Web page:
The Celebration in the Valley of the Shadow of Death
The Guest HouseThis being human is a guest house.
Every morning a new arrival.
A joy, a depression, a meanness,
some momentary awareness comes
as an unexpected visitor.
Welcome and entertain them all!
Even if they are a crowd of sorrows,
who violently sweep your house
empty of its furniture,
still, treat each guest honorably.
He may be clearing you out
for some new delight.
The dark thought, the shame, the malice.
Meet them at the door laughing and invite them in.
Be grateful for whatever comes.
because each has been sent
as a guide from beyond.
— Jellaludin Rumi
((Thoughts captured on Monday 6/10/19: So much of the past ten days is a blur. But I sense that something significant just happened... at least... that's what I hear reflected back. And I have an awareness of being swept up into something much larger than me... at least... larger than what I think of as me.))
This will not be about Martina. She's transitioned beyond the event horizon and taken on a form that is unknowable to me. I do feel her presence, but her affairs are her own and I need not concern myself with her journey. This is about the rest of us. The ones still living in these bodies on this planet facing our own inevitable mortality.
Before her passing, I knew instinctively that I would do something to honor Martina. It would be, in part, for me, but mainly for the community in Atlanta that had held her even as she relocated to Maine and ceased most communications beyond her family. None of this would be done for the dead. I really doubt that they have much investment in their legacies and memorials. But it is a different situation for the living. Rituals are one of the ways that we evoke the shared stories that bond us together in our community and our culture. So with that intention, I began a process... but I wasn't prepared for what would unfold.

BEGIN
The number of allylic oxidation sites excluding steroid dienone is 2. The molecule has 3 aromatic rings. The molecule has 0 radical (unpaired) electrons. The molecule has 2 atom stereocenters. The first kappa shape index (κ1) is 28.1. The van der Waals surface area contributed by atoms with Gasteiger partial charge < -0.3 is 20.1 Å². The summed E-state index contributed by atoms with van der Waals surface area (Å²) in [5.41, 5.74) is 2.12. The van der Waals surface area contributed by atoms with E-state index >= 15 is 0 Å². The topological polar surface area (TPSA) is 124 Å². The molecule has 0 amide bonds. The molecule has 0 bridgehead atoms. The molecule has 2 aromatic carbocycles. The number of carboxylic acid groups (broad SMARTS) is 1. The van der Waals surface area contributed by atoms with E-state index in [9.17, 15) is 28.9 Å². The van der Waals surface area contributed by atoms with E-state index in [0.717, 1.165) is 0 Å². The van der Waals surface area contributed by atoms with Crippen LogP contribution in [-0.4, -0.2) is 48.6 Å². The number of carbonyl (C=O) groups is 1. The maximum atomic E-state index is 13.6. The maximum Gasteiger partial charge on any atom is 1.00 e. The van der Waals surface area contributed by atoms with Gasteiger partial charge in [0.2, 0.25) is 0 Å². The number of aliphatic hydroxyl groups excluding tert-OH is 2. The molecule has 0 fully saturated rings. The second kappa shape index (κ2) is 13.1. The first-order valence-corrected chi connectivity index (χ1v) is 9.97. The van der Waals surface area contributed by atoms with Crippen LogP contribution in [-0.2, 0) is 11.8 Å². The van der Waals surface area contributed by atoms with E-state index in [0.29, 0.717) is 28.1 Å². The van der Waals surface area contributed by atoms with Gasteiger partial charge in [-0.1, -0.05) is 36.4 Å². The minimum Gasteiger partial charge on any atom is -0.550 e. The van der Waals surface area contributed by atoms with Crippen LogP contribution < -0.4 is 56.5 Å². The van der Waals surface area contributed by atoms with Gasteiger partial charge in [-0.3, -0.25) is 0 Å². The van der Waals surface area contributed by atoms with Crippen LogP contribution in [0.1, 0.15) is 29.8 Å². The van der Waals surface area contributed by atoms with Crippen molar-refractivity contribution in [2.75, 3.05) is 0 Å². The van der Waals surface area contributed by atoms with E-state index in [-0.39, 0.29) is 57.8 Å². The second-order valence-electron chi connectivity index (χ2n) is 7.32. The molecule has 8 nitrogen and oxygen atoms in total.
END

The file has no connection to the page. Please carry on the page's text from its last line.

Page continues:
Bear with me because I'm going to subject you to a love letter.
This is to my beloved community... my tribe, my brothers and sisters, my chosen family. These are the people who form the web of support in which I live. It is something that have I taken less and less for granted over time. I sometimes refer to it as "not normal" simply because I rarely encounter a group dynamic like this. My kids think we're hippies. We break bread together. We make music together. We share each other's joy and grief. I'm not quite sure how I ended up here... how I came to be part of this, but it sustains me and helps me to believe that humanity may be redeemable after all.
I began the journey by reaching out to a small group. They all immediately agreed to help and we together created a shared vision. From there, others were brought in... each bringing something unique to the collaboration. No one demurred. No one was too busy. Our stone soup was beginning to simmer.
Often an event like this is led by a visionary who takes control and shapes the project. That was Martina's work method. Not so here. A community came together and created something much much larger than the sum of its parts with no single individual directing the flow. And their hearts shown brightly in the efforts.
I'll share a story of the tiny magic that I often witness. I find this to be both so special and yet so common within our community. For me, it is a perfect illustration of what we have created (or what has been created on our behalf).